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Adding Clinical Variables Aids in Lung Allocation for Transplants

New variables ID the sickest waitlist candidates with cystic fibrosis, chronic obstructive pulmonary disease

WEDNESDAY, July 3, 2019 (HealthDay News) — Adding clinical variables improves the accuracy of lung allocation score (LAS) for transplant candidates, according to a study published online June 14 in the American Journal of Respiratory and Critical Care Medicine.

Carli J. Lehr, M.D., from the Cleveland Clinic, and colleagues used data from the Scientific Registry of Transplant Recipients and the Cystic Fibrosis Foundation Patient Registry to identify variables associated with waitlist and posttransplant mortality for cystic fibrosis (CF) lung transplant candidates. Additionally, the authors assessed the impact of including new CF-specific variables in the LAS. Analysis included all lung transplant waitlist candidates (aged ≥12 years) from 2011 through 2014 (9,043 patients on the lung transplant waiting list and 6,110 lung transplant recipients; 1,020 and 677 with CF, respectively).

The researchers found that for CF candidates, any Burkholderia sp. (hazard ratio [HR], 2.8; 95 percent confidence interval [CI], 1.2 to 6.6), 29 to 42 days hospitalized (HR, 2.8; 95 percent CI, 1.3 to 5.9), massive hemoptysis (HR, 2.1; 95 percent CI, 1.1 to 3.9), and relative drop in forced expiratory volume (FEV1) ≥30 percent over 12 months (HR, 1.7; 95 percent CI, 1.0 to 2.8) increased waitlist mortality risk. There was an increased posttransplant mortality risk with pulmonary exacerbation time of 15 to 28 days (HR, 1.8; 95 percent CI, 1.1 to 2.9). In chronic obstructive pulmonary disease (COPD) candidates, a relative drop in FEV1 of ≥10 percent was associated with increased waitlist mortality risk (HR, 2.6; 95 percent CI, 1.2 to 5.4). For CF patients, variability in LAS score and rank increased. For COPD candidates, priority for transplant increased. For other diagnosis groups, access did not change.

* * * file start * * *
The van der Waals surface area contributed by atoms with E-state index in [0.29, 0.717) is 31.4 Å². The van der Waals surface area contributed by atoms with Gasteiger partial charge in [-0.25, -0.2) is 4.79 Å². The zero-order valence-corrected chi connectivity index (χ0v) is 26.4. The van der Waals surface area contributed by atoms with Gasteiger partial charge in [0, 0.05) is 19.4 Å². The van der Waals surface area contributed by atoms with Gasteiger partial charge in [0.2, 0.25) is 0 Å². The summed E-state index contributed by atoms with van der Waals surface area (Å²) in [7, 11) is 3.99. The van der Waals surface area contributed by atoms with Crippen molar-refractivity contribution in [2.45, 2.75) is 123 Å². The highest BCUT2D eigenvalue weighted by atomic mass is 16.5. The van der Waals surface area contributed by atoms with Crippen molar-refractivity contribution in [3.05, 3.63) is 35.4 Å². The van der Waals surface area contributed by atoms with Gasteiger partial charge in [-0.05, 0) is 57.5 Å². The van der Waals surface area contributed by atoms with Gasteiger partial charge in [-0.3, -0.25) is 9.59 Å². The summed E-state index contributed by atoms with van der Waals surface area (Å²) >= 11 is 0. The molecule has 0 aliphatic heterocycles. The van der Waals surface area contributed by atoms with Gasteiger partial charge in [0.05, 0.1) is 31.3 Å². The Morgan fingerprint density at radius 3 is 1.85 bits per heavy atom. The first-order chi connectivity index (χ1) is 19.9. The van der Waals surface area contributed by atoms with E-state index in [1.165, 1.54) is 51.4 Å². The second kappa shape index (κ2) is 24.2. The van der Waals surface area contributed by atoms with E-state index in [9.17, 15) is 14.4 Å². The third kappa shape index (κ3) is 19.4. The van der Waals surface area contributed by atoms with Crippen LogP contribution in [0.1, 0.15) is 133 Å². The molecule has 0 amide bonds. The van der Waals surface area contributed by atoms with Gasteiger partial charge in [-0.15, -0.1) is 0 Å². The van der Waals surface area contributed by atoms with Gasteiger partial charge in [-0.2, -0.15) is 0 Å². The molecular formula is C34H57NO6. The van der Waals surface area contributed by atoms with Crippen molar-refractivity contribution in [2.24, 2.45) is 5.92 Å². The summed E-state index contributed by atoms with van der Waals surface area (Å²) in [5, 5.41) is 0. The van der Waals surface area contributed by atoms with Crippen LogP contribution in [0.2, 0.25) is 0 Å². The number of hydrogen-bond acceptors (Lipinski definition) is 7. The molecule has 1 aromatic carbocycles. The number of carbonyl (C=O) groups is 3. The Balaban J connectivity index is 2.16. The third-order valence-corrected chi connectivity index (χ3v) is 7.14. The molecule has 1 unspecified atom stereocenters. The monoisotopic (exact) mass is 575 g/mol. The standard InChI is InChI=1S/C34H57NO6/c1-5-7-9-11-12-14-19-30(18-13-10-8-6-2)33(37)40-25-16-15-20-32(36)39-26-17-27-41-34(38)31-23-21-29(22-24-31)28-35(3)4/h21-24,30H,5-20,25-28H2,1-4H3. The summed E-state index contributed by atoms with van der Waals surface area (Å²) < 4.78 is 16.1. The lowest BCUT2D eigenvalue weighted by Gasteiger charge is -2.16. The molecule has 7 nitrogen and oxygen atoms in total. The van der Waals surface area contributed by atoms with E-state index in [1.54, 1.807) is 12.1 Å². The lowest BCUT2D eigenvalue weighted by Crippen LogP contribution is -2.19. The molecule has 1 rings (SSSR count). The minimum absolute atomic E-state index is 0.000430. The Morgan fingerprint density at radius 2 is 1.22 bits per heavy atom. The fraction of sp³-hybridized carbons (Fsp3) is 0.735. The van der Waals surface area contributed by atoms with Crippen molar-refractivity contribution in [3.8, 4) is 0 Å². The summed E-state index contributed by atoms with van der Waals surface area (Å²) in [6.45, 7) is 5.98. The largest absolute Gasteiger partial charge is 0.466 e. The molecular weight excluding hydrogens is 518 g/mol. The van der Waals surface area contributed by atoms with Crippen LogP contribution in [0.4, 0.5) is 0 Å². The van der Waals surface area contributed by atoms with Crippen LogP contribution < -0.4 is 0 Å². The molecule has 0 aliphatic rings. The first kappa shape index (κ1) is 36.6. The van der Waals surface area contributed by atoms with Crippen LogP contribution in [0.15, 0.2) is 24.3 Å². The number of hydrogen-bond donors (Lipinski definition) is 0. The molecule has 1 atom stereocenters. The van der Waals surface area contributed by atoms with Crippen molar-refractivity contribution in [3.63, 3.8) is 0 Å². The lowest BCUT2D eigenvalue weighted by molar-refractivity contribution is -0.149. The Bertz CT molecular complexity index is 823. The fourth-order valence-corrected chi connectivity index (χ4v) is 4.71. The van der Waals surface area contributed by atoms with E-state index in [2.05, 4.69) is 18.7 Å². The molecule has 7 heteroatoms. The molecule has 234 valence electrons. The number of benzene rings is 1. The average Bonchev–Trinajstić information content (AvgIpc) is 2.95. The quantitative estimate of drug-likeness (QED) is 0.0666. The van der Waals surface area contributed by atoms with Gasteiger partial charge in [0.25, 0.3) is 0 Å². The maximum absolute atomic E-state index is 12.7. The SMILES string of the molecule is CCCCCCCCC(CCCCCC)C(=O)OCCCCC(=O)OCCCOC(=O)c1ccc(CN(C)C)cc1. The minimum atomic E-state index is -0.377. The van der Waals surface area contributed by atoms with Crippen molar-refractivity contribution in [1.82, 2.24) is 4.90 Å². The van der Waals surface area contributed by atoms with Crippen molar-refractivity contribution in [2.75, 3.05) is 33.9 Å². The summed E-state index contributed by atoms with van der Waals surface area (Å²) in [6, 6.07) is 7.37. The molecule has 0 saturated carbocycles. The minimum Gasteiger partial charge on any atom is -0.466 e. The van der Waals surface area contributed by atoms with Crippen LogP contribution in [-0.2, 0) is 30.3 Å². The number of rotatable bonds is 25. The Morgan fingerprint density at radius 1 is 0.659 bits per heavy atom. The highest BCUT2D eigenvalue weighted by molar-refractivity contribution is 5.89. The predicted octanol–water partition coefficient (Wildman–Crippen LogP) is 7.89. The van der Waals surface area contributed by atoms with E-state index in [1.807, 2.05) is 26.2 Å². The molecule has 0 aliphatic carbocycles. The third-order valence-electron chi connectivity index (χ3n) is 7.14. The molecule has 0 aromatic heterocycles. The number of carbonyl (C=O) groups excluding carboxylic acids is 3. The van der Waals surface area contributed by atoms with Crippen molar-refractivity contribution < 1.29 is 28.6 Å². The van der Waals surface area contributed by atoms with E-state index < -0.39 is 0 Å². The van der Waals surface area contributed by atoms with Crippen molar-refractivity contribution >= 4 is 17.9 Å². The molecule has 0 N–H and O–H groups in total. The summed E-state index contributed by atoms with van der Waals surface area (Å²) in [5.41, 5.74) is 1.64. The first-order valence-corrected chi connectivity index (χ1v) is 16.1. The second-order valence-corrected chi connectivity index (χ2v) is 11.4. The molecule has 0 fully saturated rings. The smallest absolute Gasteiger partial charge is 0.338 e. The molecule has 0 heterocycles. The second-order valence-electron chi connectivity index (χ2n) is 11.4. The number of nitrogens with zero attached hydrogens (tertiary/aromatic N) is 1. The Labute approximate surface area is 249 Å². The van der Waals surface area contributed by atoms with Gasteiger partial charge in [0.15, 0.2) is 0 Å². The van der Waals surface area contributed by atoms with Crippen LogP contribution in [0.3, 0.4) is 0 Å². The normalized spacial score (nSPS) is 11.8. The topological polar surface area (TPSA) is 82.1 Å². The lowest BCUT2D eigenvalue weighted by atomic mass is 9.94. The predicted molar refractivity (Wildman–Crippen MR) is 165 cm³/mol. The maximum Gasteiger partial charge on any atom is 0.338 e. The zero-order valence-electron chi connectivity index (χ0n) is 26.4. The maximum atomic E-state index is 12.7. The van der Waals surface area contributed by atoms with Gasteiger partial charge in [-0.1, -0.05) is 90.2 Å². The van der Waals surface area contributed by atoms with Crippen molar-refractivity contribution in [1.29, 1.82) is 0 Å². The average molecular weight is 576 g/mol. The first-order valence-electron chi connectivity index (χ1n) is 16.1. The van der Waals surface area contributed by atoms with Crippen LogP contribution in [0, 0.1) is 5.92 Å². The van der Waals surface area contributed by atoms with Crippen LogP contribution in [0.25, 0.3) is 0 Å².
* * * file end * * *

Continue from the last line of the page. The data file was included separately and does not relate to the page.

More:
“Adding CF-specific variables improved discrimination among waitlisted CF candidates, and benefited COPD candidates,” the authors write.

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